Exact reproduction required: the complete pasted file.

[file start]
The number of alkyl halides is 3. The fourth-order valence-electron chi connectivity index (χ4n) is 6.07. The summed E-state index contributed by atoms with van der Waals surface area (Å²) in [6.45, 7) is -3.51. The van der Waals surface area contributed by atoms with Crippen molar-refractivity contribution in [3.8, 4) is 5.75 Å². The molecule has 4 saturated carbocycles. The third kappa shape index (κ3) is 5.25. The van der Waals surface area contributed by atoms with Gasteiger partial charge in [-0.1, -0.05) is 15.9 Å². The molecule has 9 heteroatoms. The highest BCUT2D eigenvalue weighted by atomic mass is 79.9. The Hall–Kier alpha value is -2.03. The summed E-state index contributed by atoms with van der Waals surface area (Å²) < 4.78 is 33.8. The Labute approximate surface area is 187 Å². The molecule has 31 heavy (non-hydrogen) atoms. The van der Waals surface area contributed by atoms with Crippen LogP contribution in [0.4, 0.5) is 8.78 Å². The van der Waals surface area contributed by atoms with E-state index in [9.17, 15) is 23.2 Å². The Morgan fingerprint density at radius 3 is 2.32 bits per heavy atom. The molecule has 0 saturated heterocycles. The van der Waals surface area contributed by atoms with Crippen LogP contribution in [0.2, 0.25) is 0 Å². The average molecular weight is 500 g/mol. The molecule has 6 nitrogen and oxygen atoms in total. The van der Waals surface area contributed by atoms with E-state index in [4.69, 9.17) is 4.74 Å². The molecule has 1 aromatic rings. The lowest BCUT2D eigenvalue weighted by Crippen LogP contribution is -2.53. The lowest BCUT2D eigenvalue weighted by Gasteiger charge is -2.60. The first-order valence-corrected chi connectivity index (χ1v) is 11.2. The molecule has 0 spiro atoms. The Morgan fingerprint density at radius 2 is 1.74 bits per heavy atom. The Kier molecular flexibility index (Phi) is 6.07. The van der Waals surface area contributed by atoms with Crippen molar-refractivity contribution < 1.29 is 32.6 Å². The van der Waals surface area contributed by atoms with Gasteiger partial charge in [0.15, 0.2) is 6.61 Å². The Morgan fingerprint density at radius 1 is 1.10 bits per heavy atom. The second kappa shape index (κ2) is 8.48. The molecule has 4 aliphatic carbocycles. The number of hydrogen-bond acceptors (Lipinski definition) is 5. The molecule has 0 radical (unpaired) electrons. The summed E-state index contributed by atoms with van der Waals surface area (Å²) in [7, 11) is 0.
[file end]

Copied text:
The number of alkyl halides is 3. The fourth-order valence-electron chi connectivity index (χ4n) is 6.07. The summed E-state index contributed by atoms with van der Waals surface area (Å²) in [6.45, 7) is -3.51. The van der Waals surface area contributed by atoms with Crippen molar-refractivity contribution in [3.8, 4) is 5.75 Å². The molecule has 4 saturated carbocycles. The third kappa shape index (κ3) is 5.25. The van der Waals surface area contributed by atoms with Gasteiger partial charge in [-0.1, -0.05) is 15.9 Å². The molecule has 9 heteroatoms. The highest BCUT2D eigenvalue weighted by atomic mass is 79.9. The Hall–Kier alpha value is -2.03. The summed E-state index contributed by atoms with van der Waals surface area (Å²) < 4.78 is 33.8. The Labute approximate surface area is 187 Å². The molecule has 31 heavy (non-hydrogen) atoms. The van der Waals surface area contributed by atoms with Crippen LogP contribution in [0.4, 0.5) is 8.78 Å². The van der Waals surface area contributed by atoms with E-state index in [9.17, 15) is 23.2 Å². The Morgan fingerprint density at radius 3 is 2.32 bits per heavy atom. The molecule has 0 saturated heterocycles. The van der Waals surface area contributed by atoms with Crippen LogP contribution in [0.2, 0.25) is 0 Å². The average molecular weight is 500 g/mol. The molecule has 6 nitrogen and oxygen atoms in total. The van der Waals surface area contributed by atoms with E-state index in [4.69, 9.17) is 4.74 Å². The molecule has 1 aromatic rings. The lowest BCUT2D eigenvalue weighted by Crippen LogP contribution is -2.53. The lowest BCUT2D eigenvalue weighted by Gasteiger charge is -2.60. The first-order valence-corrected chi connectivity index (χ1v) is 11.2. The molecule has 0 spiro atoms. The Morgan fingerprint density at radius 2 is 1.74 bits per heavy atom. The Kier molecular flexibility index (Phi) is 6.07. The van der Waals surface area contributed by atoms with Crippen molar-refractivity contribution < 1.29 is 32.6 Å². The van der Waals surface area contributed by atoms with Gasteiger partial charge in [0.15, 0.2) is 6.61 Å². The Morgan fingerprint density at radius 1 is 1.10 bits per heavy atom. The second kappa shape index (κ2) is 8.48. The molecule has 4 aliphatic carbocycles. The number of hydrogen-bond acceptors (Lipinski definition) is 5. The molecule has 0 radical (unpaired) electrons. The summed E-state index contributed by atoms with van der Waals surface area (Å²) in [7, 11) is 0.